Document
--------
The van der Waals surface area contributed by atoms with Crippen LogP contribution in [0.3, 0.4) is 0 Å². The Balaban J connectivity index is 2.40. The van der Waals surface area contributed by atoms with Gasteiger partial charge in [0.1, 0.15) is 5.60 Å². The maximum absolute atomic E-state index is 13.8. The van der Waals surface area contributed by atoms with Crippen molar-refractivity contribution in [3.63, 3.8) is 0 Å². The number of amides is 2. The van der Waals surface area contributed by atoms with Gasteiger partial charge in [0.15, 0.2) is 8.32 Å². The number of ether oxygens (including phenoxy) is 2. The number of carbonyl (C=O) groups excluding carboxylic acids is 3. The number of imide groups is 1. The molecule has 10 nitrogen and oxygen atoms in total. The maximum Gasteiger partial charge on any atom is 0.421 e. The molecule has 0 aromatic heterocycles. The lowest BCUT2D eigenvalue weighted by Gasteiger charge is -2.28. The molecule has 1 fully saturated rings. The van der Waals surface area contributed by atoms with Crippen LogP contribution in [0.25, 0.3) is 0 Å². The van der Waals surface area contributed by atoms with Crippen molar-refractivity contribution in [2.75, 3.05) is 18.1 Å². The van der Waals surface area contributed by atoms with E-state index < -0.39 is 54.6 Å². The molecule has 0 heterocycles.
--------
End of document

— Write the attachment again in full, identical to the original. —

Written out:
The van der Waals surface area contributed by atoms with Crippen LogP contribution in [0.3, 0.4) is 0 Å². The Balaban J connectivity index is 2.40. The van der Waals surface area contributed by atoms with Gasteiger partial charge in [0.1, 0.15) is 5.60 Å². The maximum absolute atomic E-state index is 13.8. The van der Waals surface area contributed by atoms with Crippen molar-refractivity contribution in [3.63, 3.8) is 0 Å². The number of amides is 2. The van der Waals surface area contributed by atoms with Gasteiger partial charge in [0.15, 0.2) is 8.32 Å². The number of ether oxygens (including phenoxy) is 2. The number of carbonyl (C=O) groups excluding carboxylic acids is 3. The number of imide groups is 1. The molecule has 10 nitrogen and oxygen atoms in total. The maximum Gasteiger partial charge on any atom is 0.421 e. The molecule has 0 aromatic heterocycles. The lowest BCUT2D eigenvalue weighted by Gasteiger charge is -2.28. The molecule has 1 fully saturated rings. The van der Waals surface area contributed by atoms with Crippen LogP contribution in [0.25, 0.3) is 0 Å². The van der Waals surface area contributed by atoms with Crippen molar-refractivity contribution in [2.75, 3.05) is 18.1 Å². The van der Waals surface area contributed by atoms with E-state index < -0.39 is 54.6 Å². The molecule has 0 heterocycles.